SQM Research has recently reported that rental vacancy rates across the major capitals have ballooned due to a combination of collapsing immigration, short-term rentals like Airbnbs returning to the long-term market, and heavy job losses:
But while inner-city rental vacancies have soared, vacancy rates across regional areas are shrinking, according to SQM, due to “an unprecedented and sudden shift towards regional living… triggered by Coronavirus and the discovery that working remotely is now very achievable for many businesses”:
If you haven’t been sleeping under a rock, you will very likely be well aware of our outright bearishness towards the Sydney and Melbourne housing markets right now (and to a lesser extent, Brisbane)…
But today I actually wanted to point out another new trend we are seeing in the numbers. And that is what is happening in the housing markets of regional Australia including localities that are just outside the capital cities. These are just anecdotes only but there are many of these indeed which strongly suggest to me that our regional housing markets are not just stable, they are on the rise – perhaps for differing reasons.
Let’s consider this chart which is rental vacancy rates for the Blue Mountains which is technically still part of Greater Sydney according to the ABS.
Since the start of Covid-19, rental vacancy rates have plummeted from 3.2% to 1.1%.
It’s the same situation for Sydney’s Central Coast – vacancy rates dropped from 2.7% in Dec-19 to 1.2% in Jun-20.
And Wollongong – dropped from 2.6% in Dec-19 to 1.4% in June.
The story is a little more mixed around Melbourne. For example, there hasn’t been a move towards Geelong – increasing from 3.0% in Dec-19 to 3.5% in June.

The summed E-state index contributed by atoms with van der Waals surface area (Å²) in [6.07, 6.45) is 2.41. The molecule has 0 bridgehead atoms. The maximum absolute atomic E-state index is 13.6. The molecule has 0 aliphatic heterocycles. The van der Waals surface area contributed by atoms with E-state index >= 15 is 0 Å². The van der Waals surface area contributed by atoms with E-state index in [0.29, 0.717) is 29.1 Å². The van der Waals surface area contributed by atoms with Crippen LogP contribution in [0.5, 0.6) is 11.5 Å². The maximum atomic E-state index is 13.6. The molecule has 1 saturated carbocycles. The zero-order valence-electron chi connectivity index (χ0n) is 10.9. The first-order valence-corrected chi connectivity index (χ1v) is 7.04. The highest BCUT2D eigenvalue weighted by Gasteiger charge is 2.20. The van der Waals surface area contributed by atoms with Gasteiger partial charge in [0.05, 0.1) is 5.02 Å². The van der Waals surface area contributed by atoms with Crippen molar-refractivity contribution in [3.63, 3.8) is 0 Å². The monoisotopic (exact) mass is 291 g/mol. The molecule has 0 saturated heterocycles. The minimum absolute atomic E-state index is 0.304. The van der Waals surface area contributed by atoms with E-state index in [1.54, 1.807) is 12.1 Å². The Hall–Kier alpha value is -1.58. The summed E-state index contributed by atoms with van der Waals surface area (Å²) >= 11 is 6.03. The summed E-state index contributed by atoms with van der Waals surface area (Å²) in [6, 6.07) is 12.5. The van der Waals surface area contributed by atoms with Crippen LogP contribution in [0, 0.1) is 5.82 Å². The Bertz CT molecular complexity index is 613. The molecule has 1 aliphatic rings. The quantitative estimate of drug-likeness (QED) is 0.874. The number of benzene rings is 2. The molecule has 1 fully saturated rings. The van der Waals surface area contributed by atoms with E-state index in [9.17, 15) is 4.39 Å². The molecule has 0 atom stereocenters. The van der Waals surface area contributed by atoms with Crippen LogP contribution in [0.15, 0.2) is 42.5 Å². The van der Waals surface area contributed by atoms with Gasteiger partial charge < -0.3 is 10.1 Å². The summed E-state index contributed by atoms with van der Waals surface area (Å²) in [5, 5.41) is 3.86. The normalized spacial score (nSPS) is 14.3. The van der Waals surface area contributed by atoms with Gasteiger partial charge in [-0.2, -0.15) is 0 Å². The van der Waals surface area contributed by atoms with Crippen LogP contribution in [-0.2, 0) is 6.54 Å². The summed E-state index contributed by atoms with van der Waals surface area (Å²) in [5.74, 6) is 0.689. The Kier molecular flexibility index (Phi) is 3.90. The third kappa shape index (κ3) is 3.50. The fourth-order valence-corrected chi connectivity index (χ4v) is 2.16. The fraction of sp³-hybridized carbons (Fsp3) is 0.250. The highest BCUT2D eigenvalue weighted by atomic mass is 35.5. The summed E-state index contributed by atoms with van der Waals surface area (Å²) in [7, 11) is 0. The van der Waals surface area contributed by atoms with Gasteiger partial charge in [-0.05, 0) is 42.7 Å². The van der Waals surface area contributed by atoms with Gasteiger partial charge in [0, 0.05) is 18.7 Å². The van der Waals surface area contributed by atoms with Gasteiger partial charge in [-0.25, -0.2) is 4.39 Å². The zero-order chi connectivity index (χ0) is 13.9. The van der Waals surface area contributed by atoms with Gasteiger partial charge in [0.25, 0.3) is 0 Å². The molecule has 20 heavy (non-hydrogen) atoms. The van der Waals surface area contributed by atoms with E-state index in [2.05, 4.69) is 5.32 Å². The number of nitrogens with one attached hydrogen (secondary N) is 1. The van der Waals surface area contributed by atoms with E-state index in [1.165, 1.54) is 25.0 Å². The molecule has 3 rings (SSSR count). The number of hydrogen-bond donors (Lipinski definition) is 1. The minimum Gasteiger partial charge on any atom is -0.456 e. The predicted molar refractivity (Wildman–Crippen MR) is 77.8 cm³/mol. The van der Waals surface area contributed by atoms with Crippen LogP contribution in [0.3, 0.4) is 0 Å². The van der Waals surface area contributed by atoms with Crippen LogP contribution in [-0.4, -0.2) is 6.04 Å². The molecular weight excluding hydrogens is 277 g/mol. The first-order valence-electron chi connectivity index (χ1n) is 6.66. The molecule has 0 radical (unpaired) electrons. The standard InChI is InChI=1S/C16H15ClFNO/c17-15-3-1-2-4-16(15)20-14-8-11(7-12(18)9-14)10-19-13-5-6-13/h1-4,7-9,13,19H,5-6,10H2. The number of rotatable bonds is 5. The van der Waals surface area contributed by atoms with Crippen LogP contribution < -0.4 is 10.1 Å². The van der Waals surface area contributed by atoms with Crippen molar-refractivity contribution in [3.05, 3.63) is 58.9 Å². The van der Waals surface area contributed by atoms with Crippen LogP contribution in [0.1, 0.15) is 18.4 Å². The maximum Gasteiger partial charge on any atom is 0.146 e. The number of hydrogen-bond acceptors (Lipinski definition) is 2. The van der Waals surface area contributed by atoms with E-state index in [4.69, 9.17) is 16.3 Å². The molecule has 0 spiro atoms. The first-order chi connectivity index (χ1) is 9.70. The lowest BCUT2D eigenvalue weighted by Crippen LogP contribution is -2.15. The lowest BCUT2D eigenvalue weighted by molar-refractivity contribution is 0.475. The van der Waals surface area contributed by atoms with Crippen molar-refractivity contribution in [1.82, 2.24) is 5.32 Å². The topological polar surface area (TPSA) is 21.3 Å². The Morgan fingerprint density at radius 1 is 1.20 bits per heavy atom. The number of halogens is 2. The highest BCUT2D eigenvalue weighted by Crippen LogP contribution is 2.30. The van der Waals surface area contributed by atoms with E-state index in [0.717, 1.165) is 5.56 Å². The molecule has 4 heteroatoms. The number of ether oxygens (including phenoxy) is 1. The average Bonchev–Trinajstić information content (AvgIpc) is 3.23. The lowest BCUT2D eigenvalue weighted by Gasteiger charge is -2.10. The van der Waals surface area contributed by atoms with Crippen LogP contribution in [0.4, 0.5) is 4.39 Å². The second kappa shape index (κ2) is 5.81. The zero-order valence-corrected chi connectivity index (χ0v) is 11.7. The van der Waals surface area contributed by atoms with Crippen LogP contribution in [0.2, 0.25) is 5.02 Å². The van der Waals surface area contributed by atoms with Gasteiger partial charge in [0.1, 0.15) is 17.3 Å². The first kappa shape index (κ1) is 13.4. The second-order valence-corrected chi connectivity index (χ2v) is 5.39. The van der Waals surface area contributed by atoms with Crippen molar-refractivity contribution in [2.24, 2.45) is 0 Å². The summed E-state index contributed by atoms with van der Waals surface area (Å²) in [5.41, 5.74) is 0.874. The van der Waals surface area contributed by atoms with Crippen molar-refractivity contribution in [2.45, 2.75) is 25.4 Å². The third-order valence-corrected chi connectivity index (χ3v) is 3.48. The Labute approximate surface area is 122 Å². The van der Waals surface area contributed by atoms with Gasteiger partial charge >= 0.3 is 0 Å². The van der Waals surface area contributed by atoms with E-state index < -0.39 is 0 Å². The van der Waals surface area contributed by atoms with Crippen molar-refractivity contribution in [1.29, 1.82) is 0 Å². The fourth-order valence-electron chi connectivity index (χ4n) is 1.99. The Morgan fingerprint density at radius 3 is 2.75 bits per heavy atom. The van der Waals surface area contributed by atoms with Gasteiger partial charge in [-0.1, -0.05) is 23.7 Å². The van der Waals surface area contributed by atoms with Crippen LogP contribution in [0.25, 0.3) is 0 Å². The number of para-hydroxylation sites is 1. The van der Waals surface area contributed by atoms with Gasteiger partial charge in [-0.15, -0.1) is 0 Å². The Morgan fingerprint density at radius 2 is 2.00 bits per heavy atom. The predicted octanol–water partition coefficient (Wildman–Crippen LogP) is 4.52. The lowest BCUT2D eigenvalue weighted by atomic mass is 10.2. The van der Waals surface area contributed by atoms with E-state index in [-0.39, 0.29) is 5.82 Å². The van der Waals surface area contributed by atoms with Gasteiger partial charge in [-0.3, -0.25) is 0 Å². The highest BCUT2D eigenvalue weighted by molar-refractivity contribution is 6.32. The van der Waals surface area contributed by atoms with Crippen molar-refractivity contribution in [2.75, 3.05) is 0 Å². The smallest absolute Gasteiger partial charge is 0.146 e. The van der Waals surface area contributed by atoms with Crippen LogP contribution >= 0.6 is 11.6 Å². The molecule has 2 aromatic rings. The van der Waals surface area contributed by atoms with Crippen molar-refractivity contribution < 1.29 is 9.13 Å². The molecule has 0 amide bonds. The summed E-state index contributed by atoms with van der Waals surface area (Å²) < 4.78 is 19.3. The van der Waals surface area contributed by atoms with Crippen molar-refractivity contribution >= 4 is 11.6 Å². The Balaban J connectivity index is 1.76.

But there certainly has been for the Mornington Peninsula – dropping from 1.7% in Dec-19 to 1.1% in June.
And a similar pattern can be seen just outside Brisbane. Consider what we call the Beenleigh Corridor (the region between Brisbane and the Gold Coast) – dropping from 3.2% in Dec-19 to 1.4% in June.
And consider Ipswich –
Or Northern Brisbane which includes Caboolture –
Lets’ consider North Coast NSW:
Or the central Tablelands of NSW:
Or Central Coast Queensland:
Or indeed Northern South Australia:
In short, when trolling through our regions, I cannot find one in regional Australia that isn’t recording the same pattern as these ones.
So what does this mean? Well, obviously there has been an unprecedented and sudden shift towards regional living. No doubt this has been triggered by Coronavirus and the discovery that working remotely is now very achievable for many businesses, especially ‘white collar’ services.
The question in my mind is, will this shift be a permanent one or will it reverse back once we have defeated Coronavirus?
I suspect there will be some reversal back. But I also suspect the shift is in part, permanent. I think for employees and businesses alike there have been benefits unlocked that will encourage many to keep the current state of working affairs going well after Coronavirus. For starters there is the relative affordability factor of living away from the very costly city living. Housing prices are much more affordable, rents are cheaper and traffic is minimal. Many enjoy the additional privacy of not living on top of their neighbours. For businesses, the immediate opportunity is the reduced floor space requirement through not having mostly everyone centralised in one office. That will mean a significant saving on office rents. Then of course there are the environmental and sustainability aspects to regional living.
Finally, if there is a more permanent shift to regional living, there will also be employment opportunities, especially in regional centres. Australia has long suffered from its economy being anchored to its largest capital cities. Any diversification to the regional centres could very well be a good thing, long term for this country.
Terrific report. Decentralising settlement and activity out of Australia’s CBDs is one of the few positives to come from COVID-19. Long may it continue.
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